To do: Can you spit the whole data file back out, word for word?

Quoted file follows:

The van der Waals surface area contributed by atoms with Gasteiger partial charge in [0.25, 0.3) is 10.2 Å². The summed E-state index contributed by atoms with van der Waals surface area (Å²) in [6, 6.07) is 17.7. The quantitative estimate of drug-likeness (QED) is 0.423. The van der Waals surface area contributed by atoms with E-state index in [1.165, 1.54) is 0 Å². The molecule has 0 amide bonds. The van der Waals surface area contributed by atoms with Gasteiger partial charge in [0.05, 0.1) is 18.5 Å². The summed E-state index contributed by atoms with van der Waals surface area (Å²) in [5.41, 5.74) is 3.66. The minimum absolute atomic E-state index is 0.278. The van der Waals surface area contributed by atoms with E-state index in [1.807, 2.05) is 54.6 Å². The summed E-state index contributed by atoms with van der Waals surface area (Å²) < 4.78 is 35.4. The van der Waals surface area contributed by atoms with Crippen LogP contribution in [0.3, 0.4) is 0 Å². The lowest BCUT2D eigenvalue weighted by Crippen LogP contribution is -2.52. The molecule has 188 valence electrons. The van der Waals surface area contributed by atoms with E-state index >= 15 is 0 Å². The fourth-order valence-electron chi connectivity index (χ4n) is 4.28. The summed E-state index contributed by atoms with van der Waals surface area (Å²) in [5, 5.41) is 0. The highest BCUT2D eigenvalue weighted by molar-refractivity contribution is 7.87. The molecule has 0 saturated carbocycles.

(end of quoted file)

The van der Waals surface area contributed by atoms with Gasteiger partial charge in [0.25, 0.3) is 10.2 Å². The summed E-state index contributed by atoms with van der Waals surface area (Å²) in [6, 6.07) is 17.7. The quantitative estimate of drug-likeness (QED) is 0.423. The van der Waals surface area contributed by atoms with E-state index in [1.165, 1.54) is 0 Å². The molecule has 0 amide bonds. The van der Waals surface area contributed by atoms with Gasteiger partial charge in [0.05, 0.1) is 18.5 Å². The summed E-state index contributed by atoms with van der Waals surface area (Å²) in [5.41, 5.74) is 3.66. The minimum absolute atomic E-state index is 0.278. The van der Waals surface area contributed by atoms with E-state index in [1.807, 2.05) is 54.6 Å². The summed E-state index contributed by atoms with van der Waals surface area (Å²) < 4.78 is 35.4. The van der Waals surface area contributed by atoms with Crippen LogP contribution in [0.3, 0.4) is 0 Å². The lowest BCUT2D eigenvalue weighted by Crippen LogP contribution is -2.52. The molecule has 188 valence electrons. The van der Waals surface area contributed by atoms with E-state index >= 15 is 0 Å². The fourth-order valence-electron chi connectivity index (χ4n) is 4.28. The summed E-state index contributed by atoms with van der Waals surface area (Å²) in [5, 5.41) is 0. The highest BCUT2D eigenvalue weighted by molar-refractivity contribution is 7.87. The molecule has 0 saturated carbocycles.